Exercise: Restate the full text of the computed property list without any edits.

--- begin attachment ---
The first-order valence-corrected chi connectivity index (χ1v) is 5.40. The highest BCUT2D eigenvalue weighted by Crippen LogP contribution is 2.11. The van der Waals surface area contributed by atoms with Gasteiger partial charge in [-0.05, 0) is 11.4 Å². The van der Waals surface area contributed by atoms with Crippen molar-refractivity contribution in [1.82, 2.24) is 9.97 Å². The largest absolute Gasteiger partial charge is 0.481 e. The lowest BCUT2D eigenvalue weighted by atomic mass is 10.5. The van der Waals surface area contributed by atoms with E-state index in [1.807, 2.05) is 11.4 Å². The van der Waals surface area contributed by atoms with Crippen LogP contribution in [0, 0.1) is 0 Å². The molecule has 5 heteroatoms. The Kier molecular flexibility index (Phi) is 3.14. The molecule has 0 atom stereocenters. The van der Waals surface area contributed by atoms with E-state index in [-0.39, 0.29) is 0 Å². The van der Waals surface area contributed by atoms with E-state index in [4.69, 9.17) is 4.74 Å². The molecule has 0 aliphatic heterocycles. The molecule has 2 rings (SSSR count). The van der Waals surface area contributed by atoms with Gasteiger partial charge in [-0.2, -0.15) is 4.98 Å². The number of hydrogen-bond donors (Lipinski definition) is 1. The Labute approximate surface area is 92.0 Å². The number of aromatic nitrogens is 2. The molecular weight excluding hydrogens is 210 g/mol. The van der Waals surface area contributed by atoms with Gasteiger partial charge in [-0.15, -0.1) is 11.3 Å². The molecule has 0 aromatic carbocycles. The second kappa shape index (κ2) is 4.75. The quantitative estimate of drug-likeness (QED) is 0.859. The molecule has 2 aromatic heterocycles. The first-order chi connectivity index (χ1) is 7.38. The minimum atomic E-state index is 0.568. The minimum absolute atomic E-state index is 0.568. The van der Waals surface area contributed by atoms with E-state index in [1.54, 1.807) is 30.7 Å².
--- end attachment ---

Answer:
The first-order valence-corrected chi connectivity index (χ1v) is 5.40. The highest BCUT2D eigenvalue weighted by Crippen LogP contribution is 2.11. The van der Waals surface area contributed by atoms with Gasteiger partial charge in [-0.05, 0) is 11.4 Å². The van der Waals surface area contributed by atoms with Crippen molar-refractivity contribution in [1.82, 2.24) is 9.97 Å². The largest absolute Gasteiger partial charge is 0.481 e. The lowest BCUT2D eigenvalue weighted by atomic mass is 10.5. The van der Waals surface area contributed by atoms with E-state index in [1.807, 2.05) is 11.4 Å². The van der Waals surface area contributed by atoms with Crippen LogP contribution in [0, 0.1) is 0 Å². The molecule has 5 heteroatoms. The Kier molecular flexibility index (Phi) is 3.14. The molecule has 0 atom stereocenters. The van der Waals surface area contributed by atoms with E-state index in [-0.39, 0.29) is 0 Å². The van der Waals surface area contributed by atoms with E-state index in [4.69, 9.17) is 4.74 Å². The molecule has 0 aliphatic heterocycles. The molecule has 2 rings (SSSR count). The van der Waals surface area contributed by atoms with Gasteiger partial charge in [-0.2, -0.15) is 4.98 Å². The number of hydrogen-bond donors (Lipinski definition) is 1. The Labute approximate surface area is 92.0 Å². The number of aromatic nitrogens is 2. The molecular weight excluding hydrogens is 210 g/mol. The van der Waals surface area contributed by atoms with Gasteiger partial charge in [-0.15, -0.1) is 11.3 Å². The molecule has 0 aromatic carbocycles. The second kappa shape index (κ2) is 4.75. The quantitative estimate of drug-likeness (QED) is 0.859. The molecule has 2 aromatic heterocycles. The first-order chi connectivity index (χ1) is 7.38. The minimum atomic E-state index is 0.568. The minimum absolute atomic E-state index is 0.568. The van der Waals surface area contributed by atoms with E-state index in [1.54, 1.807) is 30.7 Å².